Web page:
Republican Rep. Jarad Klein, who introduced the legislation, said the Water Works board should have been more willing to listen to ratepayers and elected officials from surrounding areas. "If they were more willing to listen we might not be here today," Klein said.

Farm groups have said the lawsuit soured relationships and has done nothing to improve water quality. Farmers are voluntarily using measures such as grass filters and buffer strips to contain runoff, according to Iowa Farm Bureau President Craig Hill. "That work will and must continue," he said.

But Stowe said those efforts aren't working, as shown by continued high nitrate levels in rivers.

If the bill passes, as expected, the presiding judge could dismiss the lawsuit if it's clear the board that filed the case no longer exists. Stowe said the bill is a way to scare off others who might think of taking on Iowa's agriculture industry. "This has a chilling effect on people who are advocating for environmental protection," he said.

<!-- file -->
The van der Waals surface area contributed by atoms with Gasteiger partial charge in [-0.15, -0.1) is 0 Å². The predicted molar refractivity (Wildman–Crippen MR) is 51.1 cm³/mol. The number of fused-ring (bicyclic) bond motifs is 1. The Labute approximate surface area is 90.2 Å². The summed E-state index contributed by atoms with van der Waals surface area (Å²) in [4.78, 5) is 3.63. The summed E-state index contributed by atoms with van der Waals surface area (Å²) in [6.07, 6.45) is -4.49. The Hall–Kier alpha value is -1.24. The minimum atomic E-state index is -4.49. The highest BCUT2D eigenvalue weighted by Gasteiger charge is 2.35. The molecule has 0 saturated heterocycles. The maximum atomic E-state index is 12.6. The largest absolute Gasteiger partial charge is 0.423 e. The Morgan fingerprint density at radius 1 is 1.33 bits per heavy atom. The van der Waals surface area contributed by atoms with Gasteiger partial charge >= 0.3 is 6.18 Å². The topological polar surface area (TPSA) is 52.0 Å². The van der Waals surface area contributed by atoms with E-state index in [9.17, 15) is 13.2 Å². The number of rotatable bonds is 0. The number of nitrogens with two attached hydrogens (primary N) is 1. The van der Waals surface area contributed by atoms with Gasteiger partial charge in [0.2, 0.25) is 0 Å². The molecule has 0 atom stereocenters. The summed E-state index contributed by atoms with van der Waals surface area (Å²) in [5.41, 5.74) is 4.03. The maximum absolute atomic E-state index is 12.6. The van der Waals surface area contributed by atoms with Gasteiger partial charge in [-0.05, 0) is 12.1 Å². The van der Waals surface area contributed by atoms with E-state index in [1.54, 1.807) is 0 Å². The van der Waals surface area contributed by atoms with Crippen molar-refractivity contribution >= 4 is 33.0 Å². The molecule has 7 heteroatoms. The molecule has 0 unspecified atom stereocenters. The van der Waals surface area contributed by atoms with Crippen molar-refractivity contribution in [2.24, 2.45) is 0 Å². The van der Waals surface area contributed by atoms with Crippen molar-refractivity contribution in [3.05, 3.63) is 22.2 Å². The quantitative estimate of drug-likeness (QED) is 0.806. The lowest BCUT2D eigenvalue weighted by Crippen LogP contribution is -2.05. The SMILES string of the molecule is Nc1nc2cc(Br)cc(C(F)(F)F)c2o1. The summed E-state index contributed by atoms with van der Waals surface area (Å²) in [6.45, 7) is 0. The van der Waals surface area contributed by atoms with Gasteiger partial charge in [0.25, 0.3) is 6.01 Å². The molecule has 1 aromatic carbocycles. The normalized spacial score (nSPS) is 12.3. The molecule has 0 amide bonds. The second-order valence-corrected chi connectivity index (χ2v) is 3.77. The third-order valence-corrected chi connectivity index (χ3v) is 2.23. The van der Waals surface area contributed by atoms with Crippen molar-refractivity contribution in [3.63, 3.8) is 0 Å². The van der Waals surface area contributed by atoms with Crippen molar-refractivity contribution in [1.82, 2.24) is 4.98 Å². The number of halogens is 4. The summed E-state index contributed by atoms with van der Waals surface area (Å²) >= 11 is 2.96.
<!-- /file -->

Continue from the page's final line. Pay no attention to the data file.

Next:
The Iowa Farm Bureau has denied pushing for the change, though it has repeatedly criticized Des Moines Water Works and Stowe for filing the lawsuit.

The legislation has outraged environment groups and some Des Moines area legislators, AP says, but Democrats have little way of stopping it since losing control of the Senate in the November election.

Some city leaders said earlier they were open to the change, saying they feared even more restrictive legislation. Councilwoman Christine Hensley, a Republican, said the new system could allow better coordination among cities. But some Des Moines residents at a public hearing complained about bearing the financial cost of continued pollution.

Almost no one expects the issue to go away, or for an easy resolution to appear in the near future. Instead, the issue of water quality likely will continue to be a high profile political concern for the foreseeable future; one that producers should watch closely as it proceeds, Washington Insider believes.